Can Ayman al-Zawahiri hold al-Qaida together?

Who's winning, who's losing, and why.
May 12 2011 1:05 PM

Zawahiri's Big Challenge

Can Bin Laden's longtime No. 2 hold al-Qaida together?

(Continued from Page 1)

During his first stint in Pakistan during the 1980s, al-Zawahiri saw the anti-Soviet effort in Afghanistan as a sideshow. He focused his organizational efforts, including the training camp affiliated with his Egyptian group, on the fight back home in Egypt. This may cost him. The Taliban in particular felt honor-bound to stand by Bin Laden, who had stood by Afghans during the 1980s and '90s. Their debt to al-Zawahiri is much less keen.

To fill the void created by Bin Laden's death, al-Zawahiri must build trust not only with Egyptian members of al-Qaida who have fought and quarreled with him over the decades, but also with the Libyans, Algerians, Saudis, Yemenis, and others who have joined its ranks. Strengthening these bonds in his new role requires meeting in person with key lieutenants in order to build rapport and communicating with them and others on a regular basis. He also needs to send a message to jihadists around the world, assuring them that while Bin Laden is dead, al-Qaida lives on.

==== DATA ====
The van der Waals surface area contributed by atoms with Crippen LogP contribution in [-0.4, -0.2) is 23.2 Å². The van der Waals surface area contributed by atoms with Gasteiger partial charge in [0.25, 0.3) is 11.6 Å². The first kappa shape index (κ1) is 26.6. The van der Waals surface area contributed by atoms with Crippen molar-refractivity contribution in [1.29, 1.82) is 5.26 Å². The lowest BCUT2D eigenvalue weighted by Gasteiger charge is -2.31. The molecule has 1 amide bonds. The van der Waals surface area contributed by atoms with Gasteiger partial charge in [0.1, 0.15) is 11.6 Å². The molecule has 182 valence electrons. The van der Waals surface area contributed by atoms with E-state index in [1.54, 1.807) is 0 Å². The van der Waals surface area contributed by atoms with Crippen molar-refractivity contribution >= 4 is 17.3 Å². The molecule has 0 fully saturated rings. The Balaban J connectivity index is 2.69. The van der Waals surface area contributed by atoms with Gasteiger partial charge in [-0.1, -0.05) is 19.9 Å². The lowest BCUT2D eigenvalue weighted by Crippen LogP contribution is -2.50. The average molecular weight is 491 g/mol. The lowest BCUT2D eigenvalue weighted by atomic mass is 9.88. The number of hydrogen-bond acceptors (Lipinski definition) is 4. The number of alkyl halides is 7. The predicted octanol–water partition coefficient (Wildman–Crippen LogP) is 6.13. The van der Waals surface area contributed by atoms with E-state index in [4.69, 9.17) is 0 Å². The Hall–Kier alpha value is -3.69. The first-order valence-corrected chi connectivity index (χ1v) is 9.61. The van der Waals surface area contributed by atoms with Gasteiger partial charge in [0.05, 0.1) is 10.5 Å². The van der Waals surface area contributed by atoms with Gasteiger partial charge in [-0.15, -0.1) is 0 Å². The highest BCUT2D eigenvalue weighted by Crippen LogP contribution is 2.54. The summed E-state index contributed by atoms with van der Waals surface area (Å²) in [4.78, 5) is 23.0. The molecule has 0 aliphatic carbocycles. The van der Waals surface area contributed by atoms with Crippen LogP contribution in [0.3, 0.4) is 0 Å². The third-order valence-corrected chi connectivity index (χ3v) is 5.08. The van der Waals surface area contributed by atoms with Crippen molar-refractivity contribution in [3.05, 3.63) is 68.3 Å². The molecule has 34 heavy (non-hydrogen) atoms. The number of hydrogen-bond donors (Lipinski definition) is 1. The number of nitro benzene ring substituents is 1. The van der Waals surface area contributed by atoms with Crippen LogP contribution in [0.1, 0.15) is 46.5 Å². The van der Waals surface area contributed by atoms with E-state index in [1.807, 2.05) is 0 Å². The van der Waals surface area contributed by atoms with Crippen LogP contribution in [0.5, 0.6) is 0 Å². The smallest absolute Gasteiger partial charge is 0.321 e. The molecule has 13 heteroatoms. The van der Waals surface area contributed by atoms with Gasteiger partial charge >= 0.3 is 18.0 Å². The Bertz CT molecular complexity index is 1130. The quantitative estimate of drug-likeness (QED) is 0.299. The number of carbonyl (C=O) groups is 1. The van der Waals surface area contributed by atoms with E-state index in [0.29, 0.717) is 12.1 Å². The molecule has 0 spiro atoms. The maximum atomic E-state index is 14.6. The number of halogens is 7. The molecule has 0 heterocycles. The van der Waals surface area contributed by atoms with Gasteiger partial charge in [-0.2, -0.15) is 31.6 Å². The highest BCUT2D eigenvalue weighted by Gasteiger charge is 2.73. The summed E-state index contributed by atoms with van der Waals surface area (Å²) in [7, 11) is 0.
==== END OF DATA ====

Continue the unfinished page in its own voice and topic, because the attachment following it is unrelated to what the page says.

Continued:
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This all sounds simple, but the intense drone campaign against al-Qaida in Pakistan, to say nothing of intelligence that could be gleaned from material taken during the deadly raid on Bin Laden's compound, makes such basic tasks far more difficult. U.S. intelligence forces are far more likely to locate al-Qaida figures when they talk on the phone, meet with associates, or otherwise expose themselves—the very things they need to do to smooth a leadership transition.

The risk for al-Zawahiri is not just to his personal safety but to al-Qaida's long-term health. The death of Bin Laden was a huge blow. Losing the new leader in short succession would send a message that the organization is near collapse. Because there is no obvious successor to al-Zawahiri (we al-Qaida watchers all have our money on different candidates), the disarray could snowball, leading to a decline in fundraising and recruitment that further weakens the group.

Those thrust into power after a charismatic leader falls sometimes reveal unanticipated depths or an unsuspected ability to build on their predecessor's legacy. Al-Zawahiri may have learned about leadership and changed his ideology under Osama Bin Laden's tutelage, and his long track record as a jihadist strategist makes it foolish to count him out. However, this is a time of opportunity for U.S. counterterrorism. Al-Zawahiri's hold on the leadership is unsteady, and constant pressure can further shake it and bring al-Qaida closer to collapse.

Daniel Byman is a professor in the School of Foreign Service at Georgetown University and the research director of the Center for Middle East Policy at the Brookings Institution.

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